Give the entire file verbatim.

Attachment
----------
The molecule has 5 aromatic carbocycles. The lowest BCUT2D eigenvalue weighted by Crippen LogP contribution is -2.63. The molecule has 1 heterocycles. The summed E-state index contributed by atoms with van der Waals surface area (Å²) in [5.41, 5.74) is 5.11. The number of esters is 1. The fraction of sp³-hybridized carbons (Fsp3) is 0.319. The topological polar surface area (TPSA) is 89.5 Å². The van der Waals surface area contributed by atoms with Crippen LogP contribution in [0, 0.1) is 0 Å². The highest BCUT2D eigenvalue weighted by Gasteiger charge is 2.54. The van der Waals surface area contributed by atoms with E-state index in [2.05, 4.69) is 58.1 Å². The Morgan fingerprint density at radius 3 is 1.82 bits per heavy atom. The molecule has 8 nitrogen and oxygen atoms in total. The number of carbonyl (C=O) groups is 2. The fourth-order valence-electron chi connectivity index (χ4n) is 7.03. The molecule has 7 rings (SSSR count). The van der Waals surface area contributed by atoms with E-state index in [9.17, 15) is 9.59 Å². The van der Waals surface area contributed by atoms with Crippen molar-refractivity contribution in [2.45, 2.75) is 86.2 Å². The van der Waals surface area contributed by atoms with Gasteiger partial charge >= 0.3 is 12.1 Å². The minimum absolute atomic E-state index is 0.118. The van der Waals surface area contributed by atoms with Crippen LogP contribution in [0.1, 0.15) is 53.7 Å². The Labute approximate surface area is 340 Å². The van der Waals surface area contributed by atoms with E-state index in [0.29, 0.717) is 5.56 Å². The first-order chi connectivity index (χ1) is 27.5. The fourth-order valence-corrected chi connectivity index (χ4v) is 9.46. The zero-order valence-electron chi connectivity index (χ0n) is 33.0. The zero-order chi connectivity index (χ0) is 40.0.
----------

The molecule has 5 aromatic carbocycles. The lowest BCUT2D eigenvalue weighted by Crippen LogP contribution is -2.63. The molecule has 1 heterocycles. The summed E-state index contributed by atoms with van der Waals surface area (Å²) in [5.41, 5.74) is 5.11. The number of esters is 1. The fraction of sp³-hybridized carbons (Fsp3) is 0.319. The topological polar surface area (TPSA) is 89.5 Å². The van der Waals surface area contributed by atoms with Crippen LogP contribution in [0, 0.1) is 0 Å². The highest BCUT2D eigenvalue weighted by Gasteiger charge is 2.54. The van der Waals surface area contributed by atoms with E-state index in [2.05, 4.69) is 58.1 Å². The Morgan fingerprint density at radius 3 is 1.82 bits per heavy atom. The molecule has 8 nitrogen and oxygen atoms in total. The number of carbonyl (C=O) groups is 2. The fourth-order valence-electron chi connectivity index (χ4n) is 7.03. The molecule has 7 rings (SSSR count). The van der Waals surface area contributed by atoms with E-state index in [9.17, 15) is 9.59 Å². The van der Waals surface area contributed by atoms with Crippen molar-refractivity contribution in [2.45, 2.75) is 86.2 Å². The van der Waals surface area contributed by atoms with Gasteiger partial charge >= 0.3 is 12.1 Å². The minimum absolute atomic E-state index is 0.118. The van der Waals surface area contributed by atoms with Crippen LogP contribution in [0.1, 0.15) is 53.7 Å². The Labute approximate surface area is 340 Å². The van der Waals surface area contributed by atoms with E-state index in [0.29, 0.717) is 5.56 Å². The first-order chi connectivity index (χ1) is 27.5. The fourth-order valence-corrected chi connectivity index (χ4v) is 9.46. The zero-order valence-electron chi connectivity index (χ0n) is 33.0. The zero-order chi connectivity index (χ0) is 40.0.